Common themes include order (Sloan and Brown 1979; Trumbo 1981; Bujack et al. 2018; Wainer and Francolini 1980), uniformity (Pizer 1981; Robertson and O’Callaghan 1986; Tajima 1983; Ware et al. 2018), smoothness (Levkowitz 1996; Robertson and O’Callaghan 1986; Rogowitz and Treinish 1998), monotonicity in luminance (Bergman et al. 1995; Pham 1990; Rogowitz et al. 1996), and a high discriminative power (Levkowitz and Herman 1992; Pizer et al. 1982; Tajima 1983). While most of these rules can theoretically be satisfied using the shortest path through a perceptually uniform color space, high discriminative power requires a long path through a color space, which is in direct conflict with the other design rules. Additionally, individual perception is highly nonlinear and not fully understood; optimization of this space is impractical at present. It is likely that multiple solutions exist but cannot fully address the heuristic experience of peoples’ color perception as that is strongly influenced by the interaction with adjacent hues (Albers 2009; Lotto and Purves 2000) and the relative proportion of the surrounding hue properties. Artists are able to control these relationships and are trained to do so but in scientific visualization the data drives the hue selection and coverage. Color interaction is strongest in the presence of highly saturated values (Itten 1961), thus in "Employing saturation to direct attention" we discuss means of allocating saturated palettes to areas of importance, contrasting contextual data using low-saturation color scales. For a comprehensive treatment of colormap design rules, we refer the reader to Ware (2012), Bujack et al. (2018) and Zhou and Hansen (2016).

Intuitive colors in visualization

Robertson (1990), in introducing his natural scene paradigm, states that for the display of multiple variables in complex scenes (such as those which occur predominantly in the environmental sciences (Bujack and Middel 2016)), intuitive representations of the data are very important.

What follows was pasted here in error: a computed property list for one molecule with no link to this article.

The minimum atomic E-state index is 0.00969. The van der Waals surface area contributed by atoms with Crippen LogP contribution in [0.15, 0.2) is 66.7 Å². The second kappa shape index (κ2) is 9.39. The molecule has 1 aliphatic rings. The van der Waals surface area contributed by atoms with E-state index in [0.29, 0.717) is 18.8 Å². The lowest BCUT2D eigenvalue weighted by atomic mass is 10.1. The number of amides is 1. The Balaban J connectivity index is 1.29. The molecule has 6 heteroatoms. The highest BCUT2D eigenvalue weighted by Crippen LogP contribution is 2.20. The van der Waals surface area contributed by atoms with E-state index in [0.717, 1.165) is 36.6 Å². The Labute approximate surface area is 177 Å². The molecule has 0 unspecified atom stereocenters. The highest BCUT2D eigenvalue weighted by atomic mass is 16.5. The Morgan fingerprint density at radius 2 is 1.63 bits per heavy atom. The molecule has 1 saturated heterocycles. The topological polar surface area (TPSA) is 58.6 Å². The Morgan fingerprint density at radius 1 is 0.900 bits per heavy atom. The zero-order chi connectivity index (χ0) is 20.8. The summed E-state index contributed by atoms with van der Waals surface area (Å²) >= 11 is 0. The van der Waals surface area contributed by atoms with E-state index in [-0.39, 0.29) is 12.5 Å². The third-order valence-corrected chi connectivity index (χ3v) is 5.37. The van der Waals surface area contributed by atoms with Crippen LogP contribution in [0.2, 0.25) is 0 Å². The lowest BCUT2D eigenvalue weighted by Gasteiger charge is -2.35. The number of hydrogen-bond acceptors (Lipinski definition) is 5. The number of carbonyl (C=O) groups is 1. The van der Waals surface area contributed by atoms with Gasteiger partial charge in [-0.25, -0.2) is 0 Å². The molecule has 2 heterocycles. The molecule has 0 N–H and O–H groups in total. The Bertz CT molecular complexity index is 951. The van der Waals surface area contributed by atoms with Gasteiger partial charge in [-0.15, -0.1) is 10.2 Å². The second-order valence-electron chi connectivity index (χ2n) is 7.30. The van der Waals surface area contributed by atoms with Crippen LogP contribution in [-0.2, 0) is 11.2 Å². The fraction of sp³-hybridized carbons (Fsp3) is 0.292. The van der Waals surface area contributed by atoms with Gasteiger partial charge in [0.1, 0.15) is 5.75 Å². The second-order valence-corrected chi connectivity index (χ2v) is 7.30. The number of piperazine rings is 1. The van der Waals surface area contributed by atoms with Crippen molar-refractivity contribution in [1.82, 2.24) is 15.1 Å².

The importance of color names for the design of color palettes is stressed and applied by Brewer (1994) and Harrower and Brewer (2003). Havasi et al. (2010) provide an algorithm that associates a color to a word. They make use of known associations from databases and interpolate between the colors and related concepts for unknown words. Heer and Stone (2012) and Stone (2016) stress that the naming of colors strongly influences an observer’s capacity to categorize and judge the physical world. They provide a framework for probabilistic color naming.

Lin et al. (2013) demonstrate how colors that semantically correspond to the displayed content increase the speed of bar chart reading and develop an algorithm to correlate a set of colors to words.

Extensive research has been done on the study of color and visualization. Many disciplines have applied their expertise to the task—computer science, information visualization, cognition, perception, and color theory. Despite concerted efforts by all of these communities and in spite of the rainbow colormap being recognized as sub-optimal, it maintains prevalence, sometimes for historical reasons but mostly because of its default “ease of use” (Borland and Taylor 2007; Light and Bartlein 2004; Rogowitz and Treinish 1998; Zhou and Hansen 2016; Dietrich et al. 2010; Middel et al. 2014; Windyty 2016). The recent work of Thyng et al. (2016), Schloss et al. (2019), and Samsel et al. (2015) are notable exceptions.

Schloss and Heck (2017), and Spence and Wong (2006) specifically address complexities and variation of color association in environmental visualization. Schloss et al. (2019) describe how internal expectations such as the dark-is-more or the opaque-is-more biases influence how observers interpret colormaps.

Thyng et al. (2016) suggest a set of colormaps, cmocean, for the visualization of ocean data. They agree with general colormap theory in that uniformity is important and that sequential, diverging, or cyclic colormaps need to be chosen to match the data type. But they also suggest two new rules. One is consistency, by which they mean that within one context two variables should not be represented by the same colormap, just as two variables would also not be assigned the same Greek symbol. The other one is intuition, meaning that cultural implications and the nature of matter and variables can enhance understanding; for example, sea ice should be visualized using blues and whites.

Samsel et al. (2015) worked with the Climate, Ocean, Sea-Ice Modeling team at Los Alamos National Laboratory to identify how artistic color knowledge may provide greater insight into ocean models via more complex colormapping.

Colormap design tools

Many common visualization tools, such as ParaView (Ahrens et al. 2005) or VisIt (Childs et al. 2012), come with an integrated colormap editor and a set of suggested default colormaps but no guidance or analysis.